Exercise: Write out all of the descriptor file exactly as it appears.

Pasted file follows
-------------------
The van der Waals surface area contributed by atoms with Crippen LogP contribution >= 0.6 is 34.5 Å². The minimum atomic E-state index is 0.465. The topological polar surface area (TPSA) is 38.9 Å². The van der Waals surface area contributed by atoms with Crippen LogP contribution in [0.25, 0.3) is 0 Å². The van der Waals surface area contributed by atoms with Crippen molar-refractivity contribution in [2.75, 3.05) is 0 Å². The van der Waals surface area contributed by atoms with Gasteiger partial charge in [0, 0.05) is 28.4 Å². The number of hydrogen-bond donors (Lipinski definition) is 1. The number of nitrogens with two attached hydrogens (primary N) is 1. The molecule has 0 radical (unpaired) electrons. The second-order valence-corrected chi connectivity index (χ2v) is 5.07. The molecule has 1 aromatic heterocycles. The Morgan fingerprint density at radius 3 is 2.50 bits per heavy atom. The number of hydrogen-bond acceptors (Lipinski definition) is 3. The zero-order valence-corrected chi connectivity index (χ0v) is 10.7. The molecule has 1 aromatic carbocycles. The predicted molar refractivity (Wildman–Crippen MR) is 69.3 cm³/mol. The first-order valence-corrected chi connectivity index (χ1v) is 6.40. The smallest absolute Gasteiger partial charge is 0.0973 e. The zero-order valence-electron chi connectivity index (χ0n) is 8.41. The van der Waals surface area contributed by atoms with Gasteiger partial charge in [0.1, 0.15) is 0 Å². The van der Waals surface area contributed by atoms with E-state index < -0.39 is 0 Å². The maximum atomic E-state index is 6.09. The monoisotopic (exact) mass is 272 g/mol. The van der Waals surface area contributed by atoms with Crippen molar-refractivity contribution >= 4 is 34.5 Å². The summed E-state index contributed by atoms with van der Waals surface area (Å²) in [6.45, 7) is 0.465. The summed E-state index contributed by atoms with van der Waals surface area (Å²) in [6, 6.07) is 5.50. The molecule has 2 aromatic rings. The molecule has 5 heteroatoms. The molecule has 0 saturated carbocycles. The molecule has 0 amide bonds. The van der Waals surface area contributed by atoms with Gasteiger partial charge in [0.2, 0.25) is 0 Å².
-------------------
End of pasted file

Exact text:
The van der Waals surface area contributed by atoms with Crippen LogP contribution >= 0.6 is 34.5 Å². The minimum atomic E-state index is 0.465. The topological polar surface area (TPSA) is 38.9 Å². The van der Waals surface area contributed by atoms with Crippen LogP contribution in [0.25, 0.3) is 0 Å². The van der Waals surface area contributed by atoms with Crippen molar-refractivity contribution in [2.75, 3.05) is 0 Å². The van der Waals surface area contributed by atoms with Gasteiger partial charge in [0, 0.05) is 28.4 Å². The number of hydrogen-bond donors (Lipinski definition) is 1. The number of nitrogens with two attached hydrogens (primary N) is 1. The molecule has 0 radical (unpaired) electrons. The second-order valence-corrected chi connectivity index (χ2v) is 5.07. The molecule has 1 aromatic heterocycles. The Morgan fingerprint density at radius 3 is 2.50 bits per heavy atom. The number of hydrogen-bond acceptors (Lipinski definition) is 3. The zero-order valence-corrected chi connectivity index (χ0v) is 10.7. The molecule has 1 aromatic carbocycles. The predicted molar refractivity (Wildman–Crippen MR) is 69.3 cm³/mol. The first-order valence-corrected chi connectivity index (χ1v) is 6.40. The smallest absolute Gasteiger partial charge is 0.0973 e. The zero-order valence-electron chi connectivity index (χ0n) is 8.41. The van der Waals surface area contributed by atoms with Gasteiger partial charge in [0.1, 0.15) is 0 Å². The van der Waals surface area contributed by atoms with E-state index < -0.39 is 0 Å². The maximum atomic E-state index is 6.09. The monoisotopic (exact) mass is 272 g/mol. The van der Waals surface area contributed by atoms with Crippen molar-refractivity contribution >= 4 is 34.5 Å². The summed E-state index contributed by atoms with van der Waals surface area (Å²) in [6.45, 7) is 0.465. The summed E-state index contributed by atoms with van der Waals surface area (Å²) in [6, 6.07) is 5.50. The molecule has 2 aromatic rings. The molecule has 5 heteroatoms. The molecule has 0 saturated carbocycles. The molecule has 0 amide bonds. The van der Waals surface area contributed by atoms with Gasteiger partial charge in [0.2, 0.25) is 0 Å².